New method aims to help add highly skilled Alabamians to workforce

A group of education advocates wants to increase the number of Alabamians who earn post-high school credentials.
Published: Jul. 25, 2023 at 6:03 PM CDT
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MONTGOMERY, Ala. (WSFA) - A group of education advocates wants to increase the number of Alabamians who earn post-high school credentials. They met Tuesday in Montgomery to discuss a new method to achieve Gov. Kay Ivey’s goal to add more highly skilled residents to the workforce.

Breaking down barriers to prosperity includes making it easier to access education after high school. Melinda Byrd-Murphy with Coastal Alabama Community College encourages students to finish a credential, such as a technical skill, a two-year or a four-year degree they can use to enter the workforce.

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“The makeup of our student body is about 40% traditional students, those who range between 18 and 22,” Byrd-Murphy explained, “but the other 40% of our students also range between 26 and 52. For the state to prosper, all of the students and citizens need to prosper.”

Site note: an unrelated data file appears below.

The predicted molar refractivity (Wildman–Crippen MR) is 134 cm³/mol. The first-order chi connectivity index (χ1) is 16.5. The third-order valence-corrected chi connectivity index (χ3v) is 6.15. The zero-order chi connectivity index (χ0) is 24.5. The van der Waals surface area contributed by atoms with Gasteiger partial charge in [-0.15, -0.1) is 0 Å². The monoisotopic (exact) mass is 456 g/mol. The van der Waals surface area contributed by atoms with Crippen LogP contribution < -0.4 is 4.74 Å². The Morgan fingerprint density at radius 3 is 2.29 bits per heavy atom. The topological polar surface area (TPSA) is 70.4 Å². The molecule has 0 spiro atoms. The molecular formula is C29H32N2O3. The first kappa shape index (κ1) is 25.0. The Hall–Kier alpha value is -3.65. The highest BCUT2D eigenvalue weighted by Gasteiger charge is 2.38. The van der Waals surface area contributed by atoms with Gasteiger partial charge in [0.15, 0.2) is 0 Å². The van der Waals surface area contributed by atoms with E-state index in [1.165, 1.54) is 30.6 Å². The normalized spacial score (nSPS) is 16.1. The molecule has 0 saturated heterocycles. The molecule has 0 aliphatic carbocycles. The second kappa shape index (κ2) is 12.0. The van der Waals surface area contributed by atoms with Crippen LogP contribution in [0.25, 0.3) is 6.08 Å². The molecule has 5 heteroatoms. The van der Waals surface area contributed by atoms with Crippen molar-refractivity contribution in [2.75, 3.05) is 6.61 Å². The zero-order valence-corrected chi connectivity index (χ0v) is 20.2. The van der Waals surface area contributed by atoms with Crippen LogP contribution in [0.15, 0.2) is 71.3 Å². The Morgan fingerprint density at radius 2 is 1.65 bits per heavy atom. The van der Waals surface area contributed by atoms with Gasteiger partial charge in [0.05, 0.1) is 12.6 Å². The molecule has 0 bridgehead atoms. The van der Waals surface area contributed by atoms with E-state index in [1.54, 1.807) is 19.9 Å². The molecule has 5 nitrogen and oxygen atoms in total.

In 2018 Ivey announced her “Success Plus” post-secondary attainment goal of adding 500,000 highly skilled Alabamians to the workforce by 2025.

“How do we make sure that we may create pathways for Alabama, to take advantage of the wonderful workforce that we have in our state?” asked Chandra Scott. She’s the executive director of Alabama Possible, a nonprofit that invited educators and workforce experts to learn about the stakeholder engagement process from Indiana resident and executive director of CivicLab, Jack Hess.

“It’s a purpose deliberate way for community collaboration to happen across the public, private and social sectors,” said Hess, who noted the method is used to tackle complex social problems like food insecurity, housing, and education attainment.

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“We’re going to take collaboration, which is itself a spirit as much as a process, and then try to make that for the entire team, as visible, concrete tangible,” he said.

The impact of the process will be seen over time.

“When you have people that have upward mobility, it ends generational poverty,” said Scott.

According to a July 2022 press release from Ivey’s office, “Since launching the plan in 2018, Alabama has added 214,922 credentials, according to the Center for Regional Economic Competitiveness (CREC).” The office anticipates another round of data to be available later in 2023..

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